Police-operated surveillance cameras will likely go up around the ice rink and other parts of town to prevent vandalism or theft. Officials aren’t saying where or how many cameras, only that they will be monitored live by police dispatchers and that some will be more visible than others.
Damage to public property this winter prompted the decision.
“We’d like to catch these people while they’re doing it and bring these people to justice,” said Town Manager Garry Brumback. “Our goal is to end this stuff. Prosecuting the offenders is one of the primary ways we can do that.”
Police Chief Jack Daly said some of the cameras’ effectiveness is lost if the public knows where they are.
Town government, YMCA and STEPS officials discussed ways to deter crime against public property during a meeting Tuesday night at Town Hall.
Vandals struck the rink two times in the same week last month, damaging the liner and throwing garbage and other debris onto the ice. Town officials believe the perpetrators are youths.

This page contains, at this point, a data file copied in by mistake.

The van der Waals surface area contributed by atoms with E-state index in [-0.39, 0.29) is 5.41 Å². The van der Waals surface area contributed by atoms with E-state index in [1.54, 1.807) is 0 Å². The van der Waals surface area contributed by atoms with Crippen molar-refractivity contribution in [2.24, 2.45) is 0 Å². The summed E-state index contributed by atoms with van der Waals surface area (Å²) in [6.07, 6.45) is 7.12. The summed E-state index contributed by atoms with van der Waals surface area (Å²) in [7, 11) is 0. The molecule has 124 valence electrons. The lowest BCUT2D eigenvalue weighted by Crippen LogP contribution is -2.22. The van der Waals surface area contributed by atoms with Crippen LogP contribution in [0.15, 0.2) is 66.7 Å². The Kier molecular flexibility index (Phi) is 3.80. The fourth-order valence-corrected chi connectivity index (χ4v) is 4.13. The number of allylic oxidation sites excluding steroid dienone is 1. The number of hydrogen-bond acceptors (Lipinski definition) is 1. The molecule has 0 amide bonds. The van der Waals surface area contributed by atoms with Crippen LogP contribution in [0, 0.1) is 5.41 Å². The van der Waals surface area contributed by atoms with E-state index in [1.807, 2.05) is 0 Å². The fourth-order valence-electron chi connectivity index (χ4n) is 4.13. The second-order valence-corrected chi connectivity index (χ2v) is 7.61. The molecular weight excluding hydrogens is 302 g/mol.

The thieves who cut out and removed six 300-pound metal benches from the linear trail are likely adults. In that case town and police officials believe the resale value of the benches was the motive. Two benches have been recovered.
Dawn Miceli, a Democratic town councilor, called for a campaign to encourage vigilance among residents and to remind residents of the penalties for vandalism or theft of town property.
She said Southington’s Town-wide Effort to Promote Success could lead in “letting our youth know this isn’t acceptable.”
Youth and adult representatives from STEPS attended the meeting. YMCA Executive Director John Myers, Democratic state Rep. David Zoni and three police department officials also attended.
Police Captain Lowell DePalma said officers are investigating the vandalism and thefts but declined to say how close the department has come to making arrests. He said businesses in the downtown had been eager to help the investigation.
“We’re trying to make connections. We try to make connections with everybody,” DePalma said.
In addition to police efforts, ideas such as better lighting along the trail and rink, a neighborhood watch system and opportunities for youth to do public art were discussed.
According to police records, vandalism has increased in recent years.
“Over the past three years we’ve seen an increase. A slight increase, but still an increase,” Daly said. “We do take this seriously.”
The penalty for vandalism or theft of public property depends on the value of the items damaged or stolen. In the case of a bench, Daly said it would likely be a misdemeanor charge.